The Abbey Gardens by the Guildhall allow more picnickers to watch acts amongst the flowers, and a mobile library provides an unusual setting for an outdoor festival piece. The Quiet Volume, by Ant Hampton and Tim Etchells consists of a podcast designed for two with a series of readings and instructions, prompting participants to read, observe and consider notions and functions of site and the body in the moment. Settled at a desk in a van surrounded by books, the prospect of reading for an hour is thoroughly daunting, particularly as the festival entertainments can be heard outside and the possibility of missing something makes the choice to take part somewhat risky. The time flies by, however, and the noises and reflections of people in the library van window allow participants to remain a part of the Fair whilst the piece creates a new site and function at a desk, evoking an original site with a similar function in a library. This transformation and layering of site and its function is combined with the notion of the body in space and what it means to read. By being told what to think and imagine, when to read and how to move, audience members consider what it is to be alone with your thoughts, but united to a stranger through the podcast instructions. The layers of connections and disconnections with the outside world and the visual text and observation of the body give this piece significance whilst the joy of reading and consideration of text make the delivery unusual and cerebral.


Southpaw Dance Carousel photo Dan Prince

Southpaw Dance Carousel. Photo Dan Prince

Without Walls commission Carousel, by Southpaw Dance, saw a large company of dancers perform on a constantly revolving stage. High in energy and physicality, the piece was enjoyable – evoking a rather old-fashioned ‘fairground gypsy’ theme, and comprising a movement vocabulary that mixed contemporary dance with a dash of breakdancing, folk dance, and tango – but felt a little lacking in terms of choreography and narrative. This finale act of Hat Fair on the Saturday night was well attended and created a carnival atmosphere, but artistically was eclipsed by Co.LABse, who provided the finale on Friday night – the company’s stunning aerial work, clever use of props, canny collaboration with local businesses, and inventive use of several Local Authority buildings combining to create a great event.

As the evening draws in, Winchester’s crowds move in to the Broadway and regroup with the night-time drinkers. Co.LABse take over the frontage of the council building just round the corner. They use the levels of the building to portray different scenes in a fictional restaurant, and a large and growing audience view the antics inside through the windows. Tableaux images and recurring jokes work to draw in the audience, who after a lengthy introduction are fully committed to finding a new restaurant after the chef blows this one up. A sense of camaraderie and togetherness comes through as what seems like the entire population of Winchester marches down the street, following a trail of furniture carried high above the performers’ heads. After taking over shops and pestering traders, the performers settle at the Guildhall. A kitchen is delivered by a van driving directly through the audience. Music cues alert you to each change of scene whilst chaos reigns in multiple areas. From the dressing of the waitresses below, to the Chef’s kitchen deflating; there is even a Champagne launch led by a waitress dangling down from the tops of the building, suspended against the neo-Gothic windows: she empties her bottle over the crowd who have been given umbrellas in preparation. A Table for 2 encapsulates Winchester’s identity with Hat Fair. It is a festival loved and supported by residents, artists and businesses alike – and Co.LABse brings this community together in appreciation of a perfectly-pitched piece of outdoor theatre.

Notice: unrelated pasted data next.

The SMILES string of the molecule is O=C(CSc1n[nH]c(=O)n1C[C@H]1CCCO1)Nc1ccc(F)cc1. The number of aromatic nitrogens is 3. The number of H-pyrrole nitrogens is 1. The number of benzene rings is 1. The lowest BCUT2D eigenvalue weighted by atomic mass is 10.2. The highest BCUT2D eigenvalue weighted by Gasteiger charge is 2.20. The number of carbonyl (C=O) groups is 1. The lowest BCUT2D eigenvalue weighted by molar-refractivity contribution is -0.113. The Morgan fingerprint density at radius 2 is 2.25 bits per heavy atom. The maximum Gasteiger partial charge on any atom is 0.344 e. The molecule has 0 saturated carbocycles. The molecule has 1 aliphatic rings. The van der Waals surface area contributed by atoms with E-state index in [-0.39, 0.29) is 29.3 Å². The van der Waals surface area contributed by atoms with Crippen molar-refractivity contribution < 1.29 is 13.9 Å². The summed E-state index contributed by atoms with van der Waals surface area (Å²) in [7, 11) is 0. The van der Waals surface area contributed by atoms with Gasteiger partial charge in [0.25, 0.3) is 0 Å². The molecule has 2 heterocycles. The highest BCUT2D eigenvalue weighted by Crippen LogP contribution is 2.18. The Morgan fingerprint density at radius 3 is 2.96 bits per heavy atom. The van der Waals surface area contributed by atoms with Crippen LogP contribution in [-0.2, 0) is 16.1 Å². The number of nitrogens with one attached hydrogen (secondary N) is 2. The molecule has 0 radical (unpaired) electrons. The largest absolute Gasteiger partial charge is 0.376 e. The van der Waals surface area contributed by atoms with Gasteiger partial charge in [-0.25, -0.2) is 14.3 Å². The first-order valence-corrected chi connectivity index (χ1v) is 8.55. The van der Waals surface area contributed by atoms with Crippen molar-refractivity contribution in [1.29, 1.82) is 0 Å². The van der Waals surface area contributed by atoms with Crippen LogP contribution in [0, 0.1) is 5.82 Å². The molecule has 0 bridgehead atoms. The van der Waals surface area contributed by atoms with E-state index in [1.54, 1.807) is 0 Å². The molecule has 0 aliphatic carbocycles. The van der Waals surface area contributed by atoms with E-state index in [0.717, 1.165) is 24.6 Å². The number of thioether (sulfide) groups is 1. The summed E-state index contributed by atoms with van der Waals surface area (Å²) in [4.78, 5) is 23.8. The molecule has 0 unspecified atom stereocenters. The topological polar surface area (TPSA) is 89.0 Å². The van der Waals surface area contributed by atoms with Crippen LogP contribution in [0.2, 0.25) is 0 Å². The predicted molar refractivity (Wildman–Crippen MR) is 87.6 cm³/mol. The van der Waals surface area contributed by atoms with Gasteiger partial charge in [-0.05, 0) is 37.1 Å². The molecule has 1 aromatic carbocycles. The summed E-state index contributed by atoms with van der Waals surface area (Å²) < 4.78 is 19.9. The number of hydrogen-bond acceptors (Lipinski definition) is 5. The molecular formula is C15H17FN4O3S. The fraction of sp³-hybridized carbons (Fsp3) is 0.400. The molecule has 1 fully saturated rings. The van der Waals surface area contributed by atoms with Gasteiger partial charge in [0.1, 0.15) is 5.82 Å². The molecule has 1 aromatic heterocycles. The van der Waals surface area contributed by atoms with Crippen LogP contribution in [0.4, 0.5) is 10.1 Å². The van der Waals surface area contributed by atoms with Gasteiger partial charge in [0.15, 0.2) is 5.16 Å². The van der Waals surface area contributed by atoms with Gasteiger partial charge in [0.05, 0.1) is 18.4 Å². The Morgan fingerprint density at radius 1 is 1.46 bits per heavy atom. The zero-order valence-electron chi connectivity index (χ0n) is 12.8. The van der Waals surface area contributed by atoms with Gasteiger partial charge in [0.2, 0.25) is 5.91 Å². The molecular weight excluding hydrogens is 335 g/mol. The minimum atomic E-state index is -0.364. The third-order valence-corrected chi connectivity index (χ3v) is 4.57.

coLABse A Table for 2

coLABse A Table for 2


Hat Fair  took place in Winchester 3–5 July 2015. Featured image (top of article) is Co.LABse A Table for 2.


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About Rebecca JS Nice

Rebecca worked as a dance teacher, lecturer and choreographer for eight years specialising in tap and jazz. She has a background in Art History and is currently training further in medieval history and contemporary choreography with a particular interest in live art. At the early stage of her dance writing career, Rebecca reviews and analyses theatre and dance performance and is working on a papers for publication.